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Advanced control foundation tools and techniques


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A new book on advanced control fundamental will be published by ISA in September, 2012. This book addresses all the advanced control products that are included in the DeltaV control system or are planned for a future DeltaV release. In this session two of the authors present and discuss key areas addressed in the book and demonstrate web site that accompanies the book.

Published in: Technology

Advanced control foundation tools and techniques

  1. 1. Advanced Control Foundation - Tools & Techniques Terry Blevins – Principal Technologist Willy Wojsznis – Senior Technologist Mark Nixon – Director, Research
  2. 2. Presenters  Terry Blevins  Willy Wojsznis
  3. 3. Introduction  Over the last 10 years significant improvements made in advanced control tool capabilities and in user interfaces, improvements that make it easier to design and commission advanced control solutions.  Also since then, new advanced control applications have been introduced for batch and continuous processes.  The book Advanced Control Foundation – Tools, Techniques, and Applications provides a fresh look at some of the latest advanced control technologies that are available to the process industry. A web site for the book allows the solutions to the book’s workshops to be viewed using a web browser.
  4. 4. Areas to be Addressed This session will focus on how advanced control technique may be used to improve process operations. Areas that will be addressed are:  Maximizing Return on Control System Investment  Evaluating Control System Performance  On-demand Tuning  Adaptive Tuning  Fuzzy Logic Control  Intelligent PID  Neural Networks for Property Estimation  Batch and Continuous Data Analytics  Simple MPC  MPC Integrated with Optimization  On-line Optimization  Process Simulation, Integrating Advanced Control Into a DCS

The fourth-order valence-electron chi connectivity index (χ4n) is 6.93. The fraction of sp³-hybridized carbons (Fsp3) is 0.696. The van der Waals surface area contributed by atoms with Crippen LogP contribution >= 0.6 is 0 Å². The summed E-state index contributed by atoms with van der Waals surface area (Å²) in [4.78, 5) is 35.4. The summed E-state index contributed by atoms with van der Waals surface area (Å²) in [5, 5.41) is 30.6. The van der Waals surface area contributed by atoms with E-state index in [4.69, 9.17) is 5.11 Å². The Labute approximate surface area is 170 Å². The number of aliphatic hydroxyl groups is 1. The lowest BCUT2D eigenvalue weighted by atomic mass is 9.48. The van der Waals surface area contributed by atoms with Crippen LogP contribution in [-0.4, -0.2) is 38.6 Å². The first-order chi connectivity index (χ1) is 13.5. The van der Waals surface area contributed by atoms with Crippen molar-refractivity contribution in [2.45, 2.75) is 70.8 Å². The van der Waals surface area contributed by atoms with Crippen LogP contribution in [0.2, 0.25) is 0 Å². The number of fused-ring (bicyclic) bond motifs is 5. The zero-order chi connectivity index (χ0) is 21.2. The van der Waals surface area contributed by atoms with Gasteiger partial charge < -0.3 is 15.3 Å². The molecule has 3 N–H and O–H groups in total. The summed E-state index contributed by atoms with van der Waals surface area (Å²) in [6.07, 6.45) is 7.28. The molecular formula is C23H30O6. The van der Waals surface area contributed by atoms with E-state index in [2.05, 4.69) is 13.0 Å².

5. 5. Basis for Presentation  Material that will be presented is based on Advanced Control Foundation.  This book was published in Sept 2012 by ISA and addresses the advanced control products in the DeltaV control system (or targeted for a future DeltaV release).  The book is available in the ISA bookstore or may be purchased on-line through ISA - see
  6. 6. Basis for Presentation (Cont) The solution to workshop included in the book may be viewed using your web browser- see
  7. 7. Maximizing Return on ControlSystem Investment  By reduce process variation, production rate or quality parameter targets may be shifted. This simple concept often justifies control upgrade.  When target control performance cannot be achieved using Single-loop PID feedback and multi- loop traditional control techniques then advanced control techniques may be required.
  8. 8. Example
  9. 9. Evaluating Control SystemPerformance  The first step in improving control is to insure all controls are operating as designed.  Performance monitoring tools may be used to quickly identify when control is not being utilized i.e. control is on manual.
  10. 10. Evaluating Control SystemPerformance (Cont)  Report generation is an important feature of performance monitoring tools.  Reports can be used to gain the management support that is required to address low control utilization or to determine the source of excessive process variation that impacts production or product quality.
  11. 11. Evaluating Control SystemPerformance (Cont)  A plant equipped with the latest control systems and field instrumentation may still be found to have low control utilization.  Often the key to getting control loops back on automatic is for plant management to be aware of the low control utilization and its impact on product quality and production rate.
  12. 12. Resolving Problems that ImpactControl Utilization
  13. 13. On-demand Tuning  Where low control utilization is due to PID tuning, then On-demand tuning may be used to commission the loop.  Capturing process dynamics in the field (controller or device) allows better process identification, particularly for the fastest loops.
  14. 14. On-demand Tuning (Cont)  When using an on- demand tuning application, consider that the process gain may change with the operating conditions.  For robust control, tuning should be based on the operating conditions that provide maximum process gain.
  15. 15. Adaptive Tuning  In some cases, the tuning established at one operating point may not provide the best control for the full operating range.  Adaptive tuning allows the process gain and dynamics to be automatically identified and used in control.
  16. 16. Viewing Identified Models
  17. 17. Predefined Fuzzy Logic ControlFunction Block
  18. 18. Fuzzy Logic Control  For some specific process applications, fuzzy logic control enables faster setpoint recovery with less overshoot than PID control for both setpoint and load changes  Fuzzy logic is best suited for controlling processes characterized by large time constants and little or no deadtime